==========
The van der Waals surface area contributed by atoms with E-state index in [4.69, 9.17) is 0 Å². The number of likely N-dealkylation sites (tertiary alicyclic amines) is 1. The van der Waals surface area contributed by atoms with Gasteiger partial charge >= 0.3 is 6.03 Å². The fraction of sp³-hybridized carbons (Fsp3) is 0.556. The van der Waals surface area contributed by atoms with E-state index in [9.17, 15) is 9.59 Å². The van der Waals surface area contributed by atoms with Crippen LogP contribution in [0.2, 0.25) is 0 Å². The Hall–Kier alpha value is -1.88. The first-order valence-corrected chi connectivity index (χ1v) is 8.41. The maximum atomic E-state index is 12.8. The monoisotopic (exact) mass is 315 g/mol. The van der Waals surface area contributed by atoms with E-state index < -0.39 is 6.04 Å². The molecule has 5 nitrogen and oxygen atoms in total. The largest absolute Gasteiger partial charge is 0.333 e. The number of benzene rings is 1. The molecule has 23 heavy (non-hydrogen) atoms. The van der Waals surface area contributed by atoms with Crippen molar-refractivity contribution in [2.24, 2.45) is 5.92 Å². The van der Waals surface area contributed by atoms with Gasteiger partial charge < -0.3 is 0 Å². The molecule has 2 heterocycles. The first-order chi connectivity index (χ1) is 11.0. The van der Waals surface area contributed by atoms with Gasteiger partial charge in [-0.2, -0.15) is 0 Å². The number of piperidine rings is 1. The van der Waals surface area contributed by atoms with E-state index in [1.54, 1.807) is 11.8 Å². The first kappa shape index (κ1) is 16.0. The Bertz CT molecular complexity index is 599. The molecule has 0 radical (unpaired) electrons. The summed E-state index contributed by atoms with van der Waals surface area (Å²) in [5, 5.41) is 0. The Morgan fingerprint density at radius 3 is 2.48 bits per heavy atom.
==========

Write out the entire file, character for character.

The van der Waals surface area contributed by atoms with E-state index in [4.69, 9.17) is 0 Å². The number of likely N-dealkylation sites (tertiary alicyclic amines) is 1. The van der Waals surface area contributed by atoms with Gasteiger partial charge >= 0.3 is 6.03 Å². The fraction of sp³-hybridized carbons (Fsp3) is 0.556. The van der Waals surface area contributed by atoms with E-state index in [9.17, 15) is 9.59 Å². The van der Waals surface area contributed by atoms with Crippen LogP contribution in [0.2, 0.25) is 0 Å². The Hall–Kier alpha value is -1.88. The first-order valence-corrected chi connectivity index (χ1v) is 8.41. The maximum atomic E-state index is 12.8. The monoisotopic (exact) mass is 315 g/mol. The van der Waals surface area contributed by atoms with E-state index < -0.39 is 6.04 Å². The molecule has 5 nitrogen and oxygen atoms in total. The largest absolute Gasteiger partial charge is 0.333 e. The number of benzene rings is 1. The molecule has 23 heavy (non-hydrogen) atoms. The van der Waals surface area contributed by atoms with Crippen molar-refractivity contribution in [2.24, 2.45) is 5.92 Å². The van der Waals surface area contributed by atoms with Gasteiger partial charge < -0.3 is 0 Å². The molecule has 2 heterocycles. The first-order chi connectivity index (χ1) is 11.0. The van der Waals surface area contributed by atoms with Gasteiger partial charge in [-0.2, -0.15) is 0 Å². The number of piperidine rings is 1. The van der Waals surface area contributed by atoms with E-state index in [1.54, 1.807) is 11.8 Å². The first kappa shape index (κ1) is 16.0. The Bertz CT molecular complexity index is 599. The molecule has 0 radical (unpaired) electrons. The summed E-state index contributed by atoms with van der Waals surface area (Å²) in [5, 5.41) is 0. The Morgan fingerprint density at radius 3 is 2.48 bits per heavy atom.